Sunday, October 23, 2016

Chipping Campden, Gloucestershire

The gift of water

As the rain drizzles down in the Cotswolds, we’re apt to take for granted the regular clean water supply that we expect, in most of Europe, to be just there, at the turn of a tap. We grumble, of course, when they dig up the road to lay new water pipes, as they’re doing in my town at the moment. But our pipes have been there a while: in this town ‘the water’ was laid on in the Victorian period when the local bigwig and benefactress decided that installing piped water would be a good way to celebrate Queen Victoria’s jubilee in 1887. Many villages, such as the one where I was born in Lincolnshire, had to wait until the 1960s.

Some places were more fortunate. The mysterious structure in my photograph is on the hill outside the Cotswold town of Chipping Campden. It looks rather like a village lock-up, but it’s actually a conduit house, built as part of a system of pipes that brought spring water to the town. It has, apparently, a water trough inside it – such structures marked the point where one or more pipes from springs converged and exit pipes carried the supply on to the users. There might also be a holding tank.

Campden’s conduit house is built, like most of the rest of the town, of Cotswold stone. The virtually windowless construction, with stone flags attached firmly to make a vaulted roof, is indeed as secure as a lock-up, and not without reason. The people who built this did not want vandals getting in, or slates blowing off so that the supply could be contaminated. So it’s built to last, and its builders of c 1612 seem to have known what they were doing. It certainly proved durable, staying in use until the early-20th century. The water supply it served was the gift of another benefactor, Campden’s generous and aqueously named Sir Baptist Hicks, to whom the town is variously and continuously thankful.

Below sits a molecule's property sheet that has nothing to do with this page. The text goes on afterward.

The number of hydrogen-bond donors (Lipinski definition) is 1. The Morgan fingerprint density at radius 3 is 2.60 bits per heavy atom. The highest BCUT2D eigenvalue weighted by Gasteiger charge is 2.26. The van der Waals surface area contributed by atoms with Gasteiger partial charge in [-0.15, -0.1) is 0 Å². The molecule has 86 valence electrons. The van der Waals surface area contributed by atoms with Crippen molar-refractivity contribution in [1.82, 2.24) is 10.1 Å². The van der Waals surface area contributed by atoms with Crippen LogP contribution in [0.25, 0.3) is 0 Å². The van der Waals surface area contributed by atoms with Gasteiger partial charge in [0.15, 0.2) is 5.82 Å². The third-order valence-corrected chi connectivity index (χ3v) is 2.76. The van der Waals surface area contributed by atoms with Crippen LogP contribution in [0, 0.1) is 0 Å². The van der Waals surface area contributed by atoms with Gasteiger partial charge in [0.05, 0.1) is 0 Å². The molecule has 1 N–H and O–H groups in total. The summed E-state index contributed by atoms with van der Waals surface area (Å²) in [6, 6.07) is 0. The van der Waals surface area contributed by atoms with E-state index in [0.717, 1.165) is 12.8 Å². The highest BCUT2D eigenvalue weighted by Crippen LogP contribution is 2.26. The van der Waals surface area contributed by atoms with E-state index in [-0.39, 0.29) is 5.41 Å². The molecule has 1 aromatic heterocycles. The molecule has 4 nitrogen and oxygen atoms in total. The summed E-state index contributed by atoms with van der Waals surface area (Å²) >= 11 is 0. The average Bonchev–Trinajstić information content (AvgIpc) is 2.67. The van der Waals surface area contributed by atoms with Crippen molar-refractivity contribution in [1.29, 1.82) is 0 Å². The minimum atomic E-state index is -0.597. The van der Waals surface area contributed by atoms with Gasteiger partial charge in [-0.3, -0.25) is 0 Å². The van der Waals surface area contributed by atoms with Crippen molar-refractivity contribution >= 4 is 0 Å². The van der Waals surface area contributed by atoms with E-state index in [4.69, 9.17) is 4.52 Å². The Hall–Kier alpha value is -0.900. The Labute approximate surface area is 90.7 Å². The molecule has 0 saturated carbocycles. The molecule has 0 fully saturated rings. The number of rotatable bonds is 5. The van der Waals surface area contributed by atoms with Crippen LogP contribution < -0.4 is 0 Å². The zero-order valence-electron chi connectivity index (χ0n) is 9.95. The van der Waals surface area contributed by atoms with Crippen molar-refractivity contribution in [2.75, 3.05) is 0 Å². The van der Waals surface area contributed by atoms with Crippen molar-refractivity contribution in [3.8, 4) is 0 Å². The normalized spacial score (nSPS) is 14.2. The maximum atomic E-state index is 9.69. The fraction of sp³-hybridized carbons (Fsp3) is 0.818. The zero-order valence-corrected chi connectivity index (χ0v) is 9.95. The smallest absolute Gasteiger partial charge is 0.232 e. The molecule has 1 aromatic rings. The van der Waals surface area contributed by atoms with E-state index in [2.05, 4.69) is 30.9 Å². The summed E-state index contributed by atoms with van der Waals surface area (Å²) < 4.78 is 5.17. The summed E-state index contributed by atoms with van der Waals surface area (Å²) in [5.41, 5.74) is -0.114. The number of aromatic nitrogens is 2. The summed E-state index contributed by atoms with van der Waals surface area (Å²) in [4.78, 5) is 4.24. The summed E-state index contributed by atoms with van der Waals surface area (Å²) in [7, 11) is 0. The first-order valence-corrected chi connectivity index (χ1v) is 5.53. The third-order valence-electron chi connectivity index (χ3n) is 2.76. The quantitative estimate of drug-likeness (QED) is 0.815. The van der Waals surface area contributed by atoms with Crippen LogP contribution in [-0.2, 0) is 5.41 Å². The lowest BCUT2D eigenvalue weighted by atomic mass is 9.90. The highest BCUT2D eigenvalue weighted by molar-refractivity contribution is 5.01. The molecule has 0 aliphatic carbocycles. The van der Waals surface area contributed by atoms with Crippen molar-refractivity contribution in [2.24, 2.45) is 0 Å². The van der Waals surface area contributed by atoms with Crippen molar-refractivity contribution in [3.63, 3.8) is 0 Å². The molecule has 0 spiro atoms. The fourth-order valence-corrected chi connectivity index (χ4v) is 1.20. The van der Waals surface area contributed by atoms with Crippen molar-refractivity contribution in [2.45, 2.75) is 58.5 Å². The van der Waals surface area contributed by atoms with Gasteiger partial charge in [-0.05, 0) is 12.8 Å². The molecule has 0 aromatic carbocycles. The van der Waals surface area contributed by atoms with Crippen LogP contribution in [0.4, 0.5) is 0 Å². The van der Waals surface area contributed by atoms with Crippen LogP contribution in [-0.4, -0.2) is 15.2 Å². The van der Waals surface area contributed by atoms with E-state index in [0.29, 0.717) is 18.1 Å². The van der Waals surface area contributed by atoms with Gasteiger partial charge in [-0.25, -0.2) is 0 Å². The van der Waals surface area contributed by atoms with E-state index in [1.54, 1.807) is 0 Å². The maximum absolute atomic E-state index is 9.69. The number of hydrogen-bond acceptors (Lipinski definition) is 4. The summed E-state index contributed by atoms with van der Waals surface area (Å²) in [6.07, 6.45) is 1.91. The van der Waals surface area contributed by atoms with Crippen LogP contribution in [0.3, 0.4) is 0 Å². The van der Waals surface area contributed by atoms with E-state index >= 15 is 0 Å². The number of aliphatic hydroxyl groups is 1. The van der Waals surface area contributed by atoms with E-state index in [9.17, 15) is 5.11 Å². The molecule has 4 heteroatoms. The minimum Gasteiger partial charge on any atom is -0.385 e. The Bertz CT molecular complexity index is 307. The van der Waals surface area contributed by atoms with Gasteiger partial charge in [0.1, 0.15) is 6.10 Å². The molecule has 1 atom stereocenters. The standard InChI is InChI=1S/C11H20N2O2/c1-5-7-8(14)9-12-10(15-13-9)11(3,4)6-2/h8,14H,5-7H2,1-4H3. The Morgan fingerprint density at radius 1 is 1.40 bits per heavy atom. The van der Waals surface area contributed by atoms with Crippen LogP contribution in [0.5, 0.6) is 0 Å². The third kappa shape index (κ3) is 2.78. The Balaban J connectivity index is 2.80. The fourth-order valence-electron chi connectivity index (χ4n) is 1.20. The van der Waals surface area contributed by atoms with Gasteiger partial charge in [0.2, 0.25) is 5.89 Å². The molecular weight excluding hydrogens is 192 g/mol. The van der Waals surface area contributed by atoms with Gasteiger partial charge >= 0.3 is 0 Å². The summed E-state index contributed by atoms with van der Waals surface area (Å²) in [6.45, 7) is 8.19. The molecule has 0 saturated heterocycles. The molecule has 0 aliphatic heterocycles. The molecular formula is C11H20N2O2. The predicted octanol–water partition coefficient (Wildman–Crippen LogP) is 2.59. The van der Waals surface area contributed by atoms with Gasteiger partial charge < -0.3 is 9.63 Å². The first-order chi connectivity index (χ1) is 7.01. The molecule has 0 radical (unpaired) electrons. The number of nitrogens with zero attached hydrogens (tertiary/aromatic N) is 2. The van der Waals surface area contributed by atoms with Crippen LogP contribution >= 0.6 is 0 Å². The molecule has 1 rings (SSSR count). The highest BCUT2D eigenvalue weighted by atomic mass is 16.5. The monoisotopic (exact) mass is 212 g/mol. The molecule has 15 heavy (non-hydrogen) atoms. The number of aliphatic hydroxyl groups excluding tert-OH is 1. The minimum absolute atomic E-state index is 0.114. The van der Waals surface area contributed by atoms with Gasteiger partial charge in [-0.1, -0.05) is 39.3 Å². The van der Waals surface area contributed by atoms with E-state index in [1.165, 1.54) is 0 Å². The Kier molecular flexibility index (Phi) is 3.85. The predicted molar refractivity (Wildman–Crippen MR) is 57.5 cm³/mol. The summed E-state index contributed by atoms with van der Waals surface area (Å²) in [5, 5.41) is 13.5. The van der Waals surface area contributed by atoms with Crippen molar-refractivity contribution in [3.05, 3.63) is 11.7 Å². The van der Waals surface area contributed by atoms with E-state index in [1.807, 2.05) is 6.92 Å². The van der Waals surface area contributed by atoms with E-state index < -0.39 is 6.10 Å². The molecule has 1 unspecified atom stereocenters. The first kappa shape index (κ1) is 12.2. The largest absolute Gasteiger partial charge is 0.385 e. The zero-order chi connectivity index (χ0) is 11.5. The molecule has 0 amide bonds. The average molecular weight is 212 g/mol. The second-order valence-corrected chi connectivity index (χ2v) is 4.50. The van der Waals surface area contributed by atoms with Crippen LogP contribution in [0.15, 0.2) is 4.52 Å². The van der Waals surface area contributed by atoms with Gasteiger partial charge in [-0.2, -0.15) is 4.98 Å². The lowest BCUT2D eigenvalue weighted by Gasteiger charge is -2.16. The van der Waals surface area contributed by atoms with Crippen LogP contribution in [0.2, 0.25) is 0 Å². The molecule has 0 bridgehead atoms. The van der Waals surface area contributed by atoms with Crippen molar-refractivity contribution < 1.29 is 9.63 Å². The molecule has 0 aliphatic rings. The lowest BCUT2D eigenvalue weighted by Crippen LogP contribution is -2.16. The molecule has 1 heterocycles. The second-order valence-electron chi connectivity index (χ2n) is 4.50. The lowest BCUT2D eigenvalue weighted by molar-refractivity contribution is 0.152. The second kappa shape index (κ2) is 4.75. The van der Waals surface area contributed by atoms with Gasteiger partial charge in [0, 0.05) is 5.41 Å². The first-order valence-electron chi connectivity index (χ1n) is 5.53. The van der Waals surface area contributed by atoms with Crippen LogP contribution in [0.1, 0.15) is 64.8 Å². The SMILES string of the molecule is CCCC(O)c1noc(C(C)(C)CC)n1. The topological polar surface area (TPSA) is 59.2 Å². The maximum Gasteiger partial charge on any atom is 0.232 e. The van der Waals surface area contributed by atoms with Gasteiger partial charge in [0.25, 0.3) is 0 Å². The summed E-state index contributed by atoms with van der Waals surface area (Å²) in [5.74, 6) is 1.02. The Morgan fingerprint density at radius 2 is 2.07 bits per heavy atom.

1 comment:

Francesca Jefferies said...

Campden’s conduit house is such a wonderful example of the durability of Cotswold stone. There is something wonderful about zooming in on one particular - in this case very modest - structure in order to demonstrate the properties of Cotswold stone and c 1612 architecture. The tiny vaulted roof is particularly lovely. It is quite amusing to remember that vaulted ceilings originated as a way to make significant buildings such as cathedrals or basilicas appear larger when looking at tiny examples of it such as this one.